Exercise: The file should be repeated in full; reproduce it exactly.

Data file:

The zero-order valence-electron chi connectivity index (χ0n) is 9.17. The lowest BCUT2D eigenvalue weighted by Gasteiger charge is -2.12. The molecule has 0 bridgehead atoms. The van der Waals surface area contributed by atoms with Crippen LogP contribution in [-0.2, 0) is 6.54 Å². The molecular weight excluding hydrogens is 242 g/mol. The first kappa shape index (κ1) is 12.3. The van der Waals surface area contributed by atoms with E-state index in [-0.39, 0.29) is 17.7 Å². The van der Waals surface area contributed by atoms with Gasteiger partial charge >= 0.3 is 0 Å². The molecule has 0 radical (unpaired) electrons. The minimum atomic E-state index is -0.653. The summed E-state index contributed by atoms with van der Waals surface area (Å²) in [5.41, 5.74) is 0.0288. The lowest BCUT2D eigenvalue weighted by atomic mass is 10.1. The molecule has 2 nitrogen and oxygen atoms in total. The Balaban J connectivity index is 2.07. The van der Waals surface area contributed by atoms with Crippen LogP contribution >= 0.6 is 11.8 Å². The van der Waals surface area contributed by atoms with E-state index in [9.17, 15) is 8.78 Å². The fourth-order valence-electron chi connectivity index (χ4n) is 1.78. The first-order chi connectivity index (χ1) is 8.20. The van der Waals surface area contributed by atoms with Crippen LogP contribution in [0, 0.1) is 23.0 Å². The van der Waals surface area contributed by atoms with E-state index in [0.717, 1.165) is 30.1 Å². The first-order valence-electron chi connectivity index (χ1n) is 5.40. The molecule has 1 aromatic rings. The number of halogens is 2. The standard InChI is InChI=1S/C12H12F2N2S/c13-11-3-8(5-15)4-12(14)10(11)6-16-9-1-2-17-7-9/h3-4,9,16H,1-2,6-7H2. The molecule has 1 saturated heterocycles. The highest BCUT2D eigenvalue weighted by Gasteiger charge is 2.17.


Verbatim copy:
The zero-order valence-electron chi connectivity index (χ0n) is 9.17. The lowest BCUT2D eigenvalue weighted by Gasteiger charge is -2.12. The molecule has 0 bridgehead atoms. The van der Waals surface area contributed by atoms with Crippen LogP contribution in [-0.2, 0) is 6.54 Å². The molecular weight excluding hydrogens is 242 g/mol. The first kappa shape index (κ1) is 12.3. The van der Waals surface area contributed by atoms with E-state index in [-0.39, 0.29) is 17.7 Å². The van der Waals surface area contributed by atoms with Gasteiger partial charge >= 0.3 is 0 Å². The molecule has 0 radical (unpaired) electrons. The minimum atomic E-state index is -0.653. The summed E-state index contributed by atoms with van der Waals surface area (Å²) in [5.41, 5.74) is 0.0288. The lowest BCUT2D eigenvalue weighted by atomic mass is 10.1. The molecule has 2 nitrogen and oxygen atoms in total. The Balaban J connectivity index is 2.07. The van der Waals surface area contributed by atoms with Crippen LogP contribution >= 0.6 is 11.8 Å². The van der Waals surface area contributed by atoms with E-state index in [9.17, 15) is 8.78 Å². The fourth-order valence-electron chi connectivity index (χ4n) is 1.78. The first-order chi connectivity index (χ1) is 8.20. The van der Waals surface area contributed by atoms with Crippen LogP contribution in [0, 0.1) is 23.0 Å². The van der Waals surface area contributed by atoms with E-state index in [0.717, 1.165) is 30.1 Å². The first-order valence-electron chi connectivity index (χ1n) is 5.40. The molecule has 1 aromatic rings. The number of halogens is 2. The standard InChI is InChI=1S/C12H12F2N2S/c13-11-3-8(5-15)4-12(14)10(11)6-16-9-1-2-17-7-9/h3-4,9,16H,1-2,6-7H2. The molecule has 1 saturated heterocycles. The highest BCUT2D eigenvalue weighted by Gasteiger charge is 2.17.